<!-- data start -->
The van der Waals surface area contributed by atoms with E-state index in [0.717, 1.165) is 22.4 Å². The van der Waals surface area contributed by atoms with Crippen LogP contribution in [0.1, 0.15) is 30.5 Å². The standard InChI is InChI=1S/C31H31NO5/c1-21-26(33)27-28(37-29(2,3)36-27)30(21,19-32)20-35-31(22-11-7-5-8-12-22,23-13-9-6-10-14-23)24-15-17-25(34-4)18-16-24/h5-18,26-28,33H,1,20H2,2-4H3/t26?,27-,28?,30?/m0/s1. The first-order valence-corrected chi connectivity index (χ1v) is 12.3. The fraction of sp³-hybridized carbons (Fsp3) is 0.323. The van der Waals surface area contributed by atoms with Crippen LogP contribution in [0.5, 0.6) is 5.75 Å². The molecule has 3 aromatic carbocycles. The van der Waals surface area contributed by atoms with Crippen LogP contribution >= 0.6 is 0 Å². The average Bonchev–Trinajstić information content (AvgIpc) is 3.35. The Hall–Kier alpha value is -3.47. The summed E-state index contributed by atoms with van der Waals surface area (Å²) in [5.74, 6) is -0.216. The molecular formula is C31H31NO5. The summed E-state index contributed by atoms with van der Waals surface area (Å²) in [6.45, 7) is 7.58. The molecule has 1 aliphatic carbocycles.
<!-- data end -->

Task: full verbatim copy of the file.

The van der Waals surface area contributed by atoms with E-state index in [0.717, 1.165) is 22.4 Å². The van der Waals surface area contributed by atoms with Crippen LogP contribution in [0.1, 0.15) is 30.5 Å². The standard InChI is InChI=1S/C31H31NO5/c1-21-26(33)27-28(37-29(2,3)36-27)30(21,19-32)20-35-31(22-11-7-5-8-12-22,23-13-9-6-10-14-23)24-15-17-25(34-4)18-16-24/h5-18,26-28,33H,1,20H2,2-4H3/t26?,27-,28?,30?/m0/s1. The first-order valence-corrected chi connectivity index (χ1v) is 12.3. The fraction of sp³-hybridized carbons (Fsp3) is 0.323. The van der Waals surface area contributed by atoms with Crippen LogP contribution in [0.5, 0.6) is 5.75 Å². The molecule has 3 aromatic carbocycles. The van der Waals surface area contributed by atoms with Crippen LogP contribution >= 0.6 is 0 Å². The average Bonchev–Trinajstić information content (AvgIpc) is 3.35. The Hall–Kier alpha value is -3.47. The summed E-state index contributed by atoms with van der Waals surface area (Å²) in [5.74, 6) is -0.216. The molecular formula is C31H31NO5. The summed E-state index contributed by atoms with van der Waals surface area (Å²) in [6.45, 7) is 7.58. The molecule has 1 aliphatic carbocycles.